- The mayor of Ukrainian city Mykolaiv warns residents to stay in shelters as powerful explosions rock the city.
- Ukraine says 21 people were killed when missiles hit the southern coast near Odesa on Friday.
- Ukraine’s President Volodymyr Zelenskyy says sites have been deliberately targeted by Russia.
- Moscow denies targeting civilians in Ukraine with Kremlin spokesperson Dmitry Peskov telling reporters that Russian Armed Forces “do not work with civilian targets”.
- The United States is sending Ukraine two NASAMS surface-to-air missile systems, four additional counter-artillery radars and up to 150,000 rounds of 155mm artillery ammunition as part of its latest weapons packages for Ukraine.
Here are the latest updates:
US to send Ukraine advanced surface-to-air missile systems
The United States has said it will send Ukraine two NASAMS surface-to-air missile systems, four counter-artillery radars, and about 150,000 rounds of 155mm artillery ammunition to assist Ukraine in its fight against the Russian invasion.
The Pentagon on Friday said the additional material will come as part of the latest US assistance package for Ukraine, announced by US President Joe Biden at a gathering of NATO leaders and expected to total about $820m.
The package announced on Thursday will also reportedly include more ammunition for High Mobility Artillery Rocket Systems (HIMARS).
Read more here.
Top Russian general inspects troops involved in Ukraine operation
The chief of the General Staff of the Russian Armed Forces, Valery Gerasimov, has inspected divisions of Russian troops involved in Moscow’s “special military operation” in Ukraine, the defence ministry said.
The ministry published still photographs of Gerasimov at work. It was not immediately clear when the visit took place or if Gerasimov had visited Ukraine itself.
The ministry issued a similar statement about Defence Minister Sergei Shoigu last week.
Russia’s Gazprom says gas exports to Europe via Ukraine at 42.15 mcm
Russian gas producer Gazprom has said its supply of gas to Europe through Ukraine via the Sudzha entry point was seen at 42.15 million cubic metres (mcm) compared with 42.1 mcm on Friday.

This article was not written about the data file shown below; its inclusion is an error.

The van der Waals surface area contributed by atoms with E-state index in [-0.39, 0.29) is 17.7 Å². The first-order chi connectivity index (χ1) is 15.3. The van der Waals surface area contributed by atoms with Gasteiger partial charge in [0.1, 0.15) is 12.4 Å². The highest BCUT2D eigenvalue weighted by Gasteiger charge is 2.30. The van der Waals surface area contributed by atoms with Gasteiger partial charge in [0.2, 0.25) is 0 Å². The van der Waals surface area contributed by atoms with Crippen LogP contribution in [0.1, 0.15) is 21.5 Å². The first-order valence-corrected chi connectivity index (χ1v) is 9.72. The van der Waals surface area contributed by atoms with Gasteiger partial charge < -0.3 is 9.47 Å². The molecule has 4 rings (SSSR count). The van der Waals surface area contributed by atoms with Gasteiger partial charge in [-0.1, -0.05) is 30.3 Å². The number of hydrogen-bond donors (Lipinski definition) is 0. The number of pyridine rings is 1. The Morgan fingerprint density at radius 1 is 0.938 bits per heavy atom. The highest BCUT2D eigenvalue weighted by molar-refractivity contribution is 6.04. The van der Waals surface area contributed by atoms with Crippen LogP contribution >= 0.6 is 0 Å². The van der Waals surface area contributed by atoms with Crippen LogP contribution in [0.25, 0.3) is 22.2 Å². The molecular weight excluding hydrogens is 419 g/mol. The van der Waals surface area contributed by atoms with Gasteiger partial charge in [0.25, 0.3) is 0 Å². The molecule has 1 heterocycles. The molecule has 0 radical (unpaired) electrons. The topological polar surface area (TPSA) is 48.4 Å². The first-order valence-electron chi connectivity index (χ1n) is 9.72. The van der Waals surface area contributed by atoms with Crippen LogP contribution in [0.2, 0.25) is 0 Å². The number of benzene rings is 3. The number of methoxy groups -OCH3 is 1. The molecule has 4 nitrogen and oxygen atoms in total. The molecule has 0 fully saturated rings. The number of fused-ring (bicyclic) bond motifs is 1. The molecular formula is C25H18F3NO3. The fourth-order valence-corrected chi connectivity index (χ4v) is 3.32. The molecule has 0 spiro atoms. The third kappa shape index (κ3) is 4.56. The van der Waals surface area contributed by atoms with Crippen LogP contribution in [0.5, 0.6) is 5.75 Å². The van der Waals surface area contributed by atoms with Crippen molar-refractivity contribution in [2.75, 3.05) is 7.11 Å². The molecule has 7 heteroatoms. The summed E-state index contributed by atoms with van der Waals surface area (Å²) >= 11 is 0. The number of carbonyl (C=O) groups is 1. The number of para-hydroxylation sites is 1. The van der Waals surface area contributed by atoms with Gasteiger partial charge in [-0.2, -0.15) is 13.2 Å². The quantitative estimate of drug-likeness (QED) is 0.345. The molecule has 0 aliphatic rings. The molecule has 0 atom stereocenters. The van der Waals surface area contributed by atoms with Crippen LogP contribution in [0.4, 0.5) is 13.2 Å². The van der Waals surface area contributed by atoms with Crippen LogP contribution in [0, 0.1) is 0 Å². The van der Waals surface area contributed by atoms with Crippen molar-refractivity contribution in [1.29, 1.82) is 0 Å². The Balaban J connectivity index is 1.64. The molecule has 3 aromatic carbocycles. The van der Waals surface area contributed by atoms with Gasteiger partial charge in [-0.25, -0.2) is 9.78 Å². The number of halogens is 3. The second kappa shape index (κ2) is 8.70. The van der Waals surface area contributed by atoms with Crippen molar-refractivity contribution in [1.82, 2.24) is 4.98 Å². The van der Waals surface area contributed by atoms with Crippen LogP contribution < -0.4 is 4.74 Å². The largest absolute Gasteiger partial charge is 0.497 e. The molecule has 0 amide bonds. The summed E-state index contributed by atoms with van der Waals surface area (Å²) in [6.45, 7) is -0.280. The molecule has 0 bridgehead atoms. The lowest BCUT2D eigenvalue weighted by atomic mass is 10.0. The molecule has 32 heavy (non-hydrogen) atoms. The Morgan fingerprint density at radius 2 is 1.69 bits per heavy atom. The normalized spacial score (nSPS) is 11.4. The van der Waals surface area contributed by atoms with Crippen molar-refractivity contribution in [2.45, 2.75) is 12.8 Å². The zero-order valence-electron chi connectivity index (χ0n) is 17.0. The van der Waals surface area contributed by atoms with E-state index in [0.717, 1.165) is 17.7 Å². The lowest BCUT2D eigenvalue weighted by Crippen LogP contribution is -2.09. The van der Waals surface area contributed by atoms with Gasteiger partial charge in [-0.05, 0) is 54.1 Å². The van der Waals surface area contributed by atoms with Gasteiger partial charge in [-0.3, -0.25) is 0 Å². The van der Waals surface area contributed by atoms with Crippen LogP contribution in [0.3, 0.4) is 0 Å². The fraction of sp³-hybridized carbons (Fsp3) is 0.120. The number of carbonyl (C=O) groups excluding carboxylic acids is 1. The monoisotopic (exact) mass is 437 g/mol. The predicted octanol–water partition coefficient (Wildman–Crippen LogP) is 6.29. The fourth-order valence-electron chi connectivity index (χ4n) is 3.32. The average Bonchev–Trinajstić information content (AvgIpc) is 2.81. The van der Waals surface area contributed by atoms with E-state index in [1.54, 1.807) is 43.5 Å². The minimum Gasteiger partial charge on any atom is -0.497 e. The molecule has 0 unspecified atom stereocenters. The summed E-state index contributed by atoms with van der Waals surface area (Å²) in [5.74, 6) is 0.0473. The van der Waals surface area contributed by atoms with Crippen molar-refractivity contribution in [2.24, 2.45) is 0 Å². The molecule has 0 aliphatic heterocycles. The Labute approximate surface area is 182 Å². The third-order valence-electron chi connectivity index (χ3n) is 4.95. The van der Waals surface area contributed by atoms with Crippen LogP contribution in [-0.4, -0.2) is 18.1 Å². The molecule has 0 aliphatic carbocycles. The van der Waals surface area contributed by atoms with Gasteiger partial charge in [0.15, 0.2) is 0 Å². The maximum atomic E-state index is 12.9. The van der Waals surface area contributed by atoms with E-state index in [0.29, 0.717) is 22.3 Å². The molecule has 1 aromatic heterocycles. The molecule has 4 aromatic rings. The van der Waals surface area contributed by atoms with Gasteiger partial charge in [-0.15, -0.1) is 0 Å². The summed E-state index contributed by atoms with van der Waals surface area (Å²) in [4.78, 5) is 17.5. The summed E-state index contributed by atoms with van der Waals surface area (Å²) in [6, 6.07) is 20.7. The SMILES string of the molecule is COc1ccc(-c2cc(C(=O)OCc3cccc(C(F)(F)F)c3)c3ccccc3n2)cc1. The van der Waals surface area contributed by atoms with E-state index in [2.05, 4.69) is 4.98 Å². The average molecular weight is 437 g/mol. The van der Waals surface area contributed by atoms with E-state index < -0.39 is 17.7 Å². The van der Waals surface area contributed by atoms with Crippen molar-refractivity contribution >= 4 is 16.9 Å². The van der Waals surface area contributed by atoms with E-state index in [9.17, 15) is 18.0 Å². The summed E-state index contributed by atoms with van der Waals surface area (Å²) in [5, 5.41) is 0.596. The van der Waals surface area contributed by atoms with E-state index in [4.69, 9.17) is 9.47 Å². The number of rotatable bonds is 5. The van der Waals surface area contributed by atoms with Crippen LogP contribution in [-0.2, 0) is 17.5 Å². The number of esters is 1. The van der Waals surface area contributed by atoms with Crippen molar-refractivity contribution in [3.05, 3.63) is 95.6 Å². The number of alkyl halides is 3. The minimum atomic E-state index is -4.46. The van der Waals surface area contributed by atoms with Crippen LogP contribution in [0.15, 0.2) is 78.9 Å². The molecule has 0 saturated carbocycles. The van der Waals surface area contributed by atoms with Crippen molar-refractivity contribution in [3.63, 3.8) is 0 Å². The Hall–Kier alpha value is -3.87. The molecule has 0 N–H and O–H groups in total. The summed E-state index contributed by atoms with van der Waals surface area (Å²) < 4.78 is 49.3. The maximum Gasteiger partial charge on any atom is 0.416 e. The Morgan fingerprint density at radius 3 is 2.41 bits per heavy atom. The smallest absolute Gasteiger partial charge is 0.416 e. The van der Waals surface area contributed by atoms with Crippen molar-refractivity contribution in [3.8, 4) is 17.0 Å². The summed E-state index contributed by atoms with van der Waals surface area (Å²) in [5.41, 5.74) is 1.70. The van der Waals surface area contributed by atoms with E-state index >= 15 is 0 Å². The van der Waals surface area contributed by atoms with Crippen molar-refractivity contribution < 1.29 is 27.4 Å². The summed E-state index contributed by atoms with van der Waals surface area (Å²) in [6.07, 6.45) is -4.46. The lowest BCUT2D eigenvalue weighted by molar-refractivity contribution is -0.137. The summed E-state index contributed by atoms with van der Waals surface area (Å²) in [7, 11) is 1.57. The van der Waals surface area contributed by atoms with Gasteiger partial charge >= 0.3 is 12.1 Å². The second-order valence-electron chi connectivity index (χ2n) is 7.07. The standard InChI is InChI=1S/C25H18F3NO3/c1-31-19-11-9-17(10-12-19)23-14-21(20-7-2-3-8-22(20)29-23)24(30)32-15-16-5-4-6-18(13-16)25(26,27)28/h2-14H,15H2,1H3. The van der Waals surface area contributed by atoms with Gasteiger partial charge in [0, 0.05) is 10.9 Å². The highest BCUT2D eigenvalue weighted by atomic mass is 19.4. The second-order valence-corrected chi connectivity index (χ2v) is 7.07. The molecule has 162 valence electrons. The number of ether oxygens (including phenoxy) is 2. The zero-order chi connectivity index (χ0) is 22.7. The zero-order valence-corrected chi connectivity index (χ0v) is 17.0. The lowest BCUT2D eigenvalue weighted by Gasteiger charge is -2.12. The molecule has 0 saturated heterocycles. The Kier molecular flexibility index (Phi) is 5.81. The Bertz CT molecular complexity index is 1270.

An application to supply gas via the Sokhranovka entry point had again been rejected by Ukraine, Gazprom said.
Two more Britons in Ukraine charged with being mercenaries by Russia
Russian state media has reported two British men have been captured by Moscow’s forces in separatist-held Ukraine and charged with being mercenaries.
Cambridgeshire aid worker Dylan Healy, 22, and military volunteer Andrew Hill have been charged with carrying out “mercenary activities”, officials in the Moscow-backed Donetsk People’s Republic said, according to Tass.
The outlet reported both men were refusing to co-operate with investigators.
It comes after a video shown on Russian television in April featured a man speaking with an English accent who appeared to give his name as Andrew Hill from Plymouth.
A pro-Kremlin website said Mr Healy and Mr Hill would face the same mercenary charges as Aiden Aslin and Shaun Pinner, two British military volunteers captured in Mariupol who have been condemned to death in Donetsk.
Russia’s messages with missiles tell West to back off
The latest in a litany of horrors in Ukraine came this week as Russian firepower rained down on civilians in a busy shopping mall far from the front lines of a war in its fifth month.
The timing was not likely a coincidence.
Were the attacks a message from Russian President Vladimir Putin as the West sought to arm Ukraine with more effective weapons?
Kyiv Mayor Vitali Klitschko suggested as much when missiles struck the capital on June 26, three days after EU leaders unanimously agreed to make Ukraine a candidate for membership.
It was “maybe a symbolic attack” as the Group of Seven leading economic powers and then NATO leaders prepared to meet and apply further pressure on Moscow, he said. At least six people were killed in the Kyiv strike, which pummeled an apartment building.
Ukraine requests Turkey detain Russian-flagged ship
Ukraine has requested that Turkey detain and arrest the Russian-flagged cargo ship Zhibek Zholy carrying a cargo of Ukrainian grain taken from the Russian-occupied port of Berdyansk, according to a Ukrainian official and document seen by Reuters.
The Ukrainian foreign ministry official, citing information received from the country’s maritime administration, said the 7,146 dwt Zhibek Zholy had loaded the first cargo of some 4,500 tonnes of grain from Berdyansk, which the official said belonged to Ukraine.
In a letter dated June 30 to Turkey’s justice ministry, Ukraine’s prosecutor general’s office separately that the Zhibek Zholy was involved in the “illegal export of Ukrainian grain” from Berdyansk and headed to Karasu, Turkey, with 7,000 tonnes of cargo, which is a larger cargo than cited by the official.
The Ukrainian prosecutor general’s office asked Turkey to “conduct an inspection of this sea vessel, seize samples of grain for forensic examination, demand information on the location of such grain”, the letter said, adding that Ukraine was ready to conduct a joint investigation with Turkish authorities.
Blasts rock Ukraine’s Mykolaiv
Powerful explosions have rocked the Ukrainian city of Mykolaiv, the mayor said, a day after authorities said at least 21 people were killed when Russian missiles struck an apartment building near the Black Sea port of Odesa.
Air raid sirens sounded across the Mykolaiv region, which borders the vital exporting port of Odesa, before the blasts.
“There are powerful explosions in the city! Stay in shelters!” Mykolaiv mayor Oleksandr Senkevich wrote on the Telegram messaging app.
It was not immediately known what caused the explosions.
Explosions flattened part of an apartment building while residents slept on Friday, the latest in a series of what Ukraine says are Russian missile attacks aimed at civilians.